A new way to produce heart healthy bread from whole grain oats could help industry create a new area of functional bread products backed by EU health claims, according to new research.
The research, carried out by Laura Flander from VTT Technical Research Centre of Finland, suggests new ways to produce bread from healthy whole grain oats with high enough levels of beta-glucan per serving for the use of an EFSA approved health claim on cholesterol lowering.
Flander explained that until now the whole grains used in bakery applications have mainly been wheat or rye. However, whole grain oat flour could offer potential for a new variety of bread with high soluble fiber content, in addition to offering the potential to utilize the EU approved health claims on oat beta-glucan, she suggested.
As a result of her investigations into formulating such a bread product, the researcher has now come up with ingredient and process parameters for the optimized texture and taste of an oat-wheat bread, in a way that does not induce extensive degradation of health beneficial beta-glucans.
“The use of an optimized wheat sourdough process in the production of oat-wheat bread provided a feasible method of producing a new type of bread with high beta-glucan content,” explained Flander.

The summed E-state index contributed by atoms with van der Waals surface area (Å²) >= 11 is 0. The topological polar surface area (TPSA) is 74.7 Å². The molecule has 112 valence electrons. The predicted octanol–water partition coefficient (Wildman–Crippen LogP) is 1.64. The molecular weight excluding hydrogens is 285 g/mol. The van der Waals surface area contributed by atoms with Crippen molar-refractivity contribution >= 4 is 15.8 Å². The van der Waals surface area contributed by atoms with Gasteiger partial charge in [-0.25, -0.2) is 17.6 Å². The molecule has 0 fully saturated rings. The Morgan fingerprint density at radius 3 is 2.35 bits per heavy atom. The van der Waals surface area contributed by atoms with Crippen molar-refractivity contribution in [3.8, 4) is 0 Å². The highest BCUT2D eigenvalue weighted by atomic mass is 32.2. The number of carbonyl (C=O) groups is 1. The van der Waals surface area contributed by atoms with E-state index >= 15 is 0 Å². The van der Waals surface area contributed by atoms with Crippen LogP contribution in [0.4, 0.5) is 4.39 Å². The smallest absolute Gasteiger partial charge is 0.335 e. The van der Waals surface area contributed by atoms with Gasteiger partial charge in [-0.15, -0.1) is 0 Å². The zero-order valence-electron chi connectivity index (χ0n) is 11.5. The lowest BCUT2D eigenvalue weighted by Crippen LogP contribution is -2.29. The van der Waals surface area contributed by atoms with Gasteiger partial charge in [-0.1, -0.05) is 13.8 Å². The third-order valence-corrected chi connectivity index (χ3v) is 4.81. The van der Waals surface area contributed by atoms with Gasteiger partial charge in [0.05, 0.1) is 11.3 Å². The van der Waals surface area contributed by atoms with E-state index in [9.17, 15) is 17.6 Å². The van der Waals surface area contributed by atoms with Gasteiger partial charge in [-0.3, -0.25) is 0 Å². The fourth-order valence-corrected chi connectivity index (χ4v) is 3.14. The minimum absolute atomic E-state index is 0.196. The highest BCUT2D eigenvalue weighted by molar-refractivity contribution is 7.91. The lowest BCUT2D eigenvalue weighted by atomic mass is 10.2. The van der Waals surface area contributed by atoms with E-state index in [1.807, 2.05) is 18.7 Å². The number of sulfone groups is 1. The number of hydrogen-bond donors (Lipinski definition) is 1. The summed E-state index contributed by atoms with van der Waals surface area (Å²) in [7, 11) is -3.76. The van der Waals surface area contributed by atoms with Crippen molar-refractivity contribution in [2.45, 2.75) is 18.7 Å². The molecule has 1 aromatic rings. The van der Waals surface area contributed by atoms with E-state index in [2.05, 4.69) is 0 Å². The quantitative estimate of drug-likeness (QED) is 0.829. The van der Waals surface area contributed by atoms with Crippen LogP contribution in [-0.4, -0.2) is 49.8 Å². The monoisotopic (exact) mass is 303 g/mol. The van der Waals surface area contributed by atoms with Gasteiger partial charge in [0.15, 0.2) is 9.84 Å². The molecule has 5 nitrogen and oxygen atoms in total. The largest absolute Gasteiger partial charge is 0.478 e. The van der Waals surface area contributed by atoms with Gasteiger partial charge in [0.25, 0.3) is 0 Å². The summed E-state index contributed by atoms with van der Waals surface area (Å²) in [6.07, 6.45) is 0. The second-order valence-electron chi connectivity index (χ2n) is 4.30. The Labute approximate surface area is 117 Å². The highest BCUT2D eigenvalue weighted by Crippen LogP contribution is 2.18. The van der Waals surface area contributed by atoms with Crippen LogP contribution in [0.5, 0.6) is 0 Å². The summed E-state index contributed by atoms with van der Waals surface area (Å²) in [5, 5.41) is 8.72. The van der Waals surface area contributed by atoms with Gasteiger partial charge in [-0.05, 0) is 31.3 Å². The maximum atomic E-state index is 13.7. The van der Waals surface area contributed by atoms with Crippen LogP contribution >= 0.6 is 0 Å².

“The use of wheat sourdough did not affect the content or molecular weight of beta-glucan as compared to straight dough bread,” she added. “The amount of beta-glucan in both breads was 1.5±0.1 g/100 g fresh weight.”
“This means that a portion (2 slices, á 34 g) of the bread contained 1.0 g beta-glucan, which is the amount required for a cholesterol-lowering health claim in the EU.”
EFSA, the EU’s food regulatory body, has awarded an article 14 health claim stating that oat beta-glucan “has been shown to lower/reduce blood cholesterol”. The amount of oat-beta glucan required to make this claim is 3 grams per day, with a minimum of 1 gram per quantifiable portion.
Flander said that whilst the health-promoting properties of whole grain oats have made it a desirable ingredient for use in foods, including bakery and bread products – the absence of gluten-forming proteins in addition to its high fibre content creates a series of technological challenges for the industry when it comes to providing sensory characteristics that will be acceptable to consumers.
She noted that improvements in the fundamental understanding of how oat components impact the structure formation of dough and bread are needed “to facilitate the development of new healthy variants of oat breads with consumer appealing properties”.
The optimized recipe and processing parameters identified by Flander could provide industry with an idea of the baking conditions required for preparing an oat-wheat bread that contains 51% oat by weight of flour mixture, “with good taste and structure as well as long shelf life.”
“The optimal sourdough conditions for enhanced crumb texture and flavour of the bread were achieved by a small addition of wheat sourdough (10 g/100 g dough) which had been fermented at 40 °C for 20 hours,” she said. “The use of optimized sourdough resulted in a bread with similar specific volume and staling rate as the corresponding straight dough bread.”
The full report produced by Flander can be found by clicking here .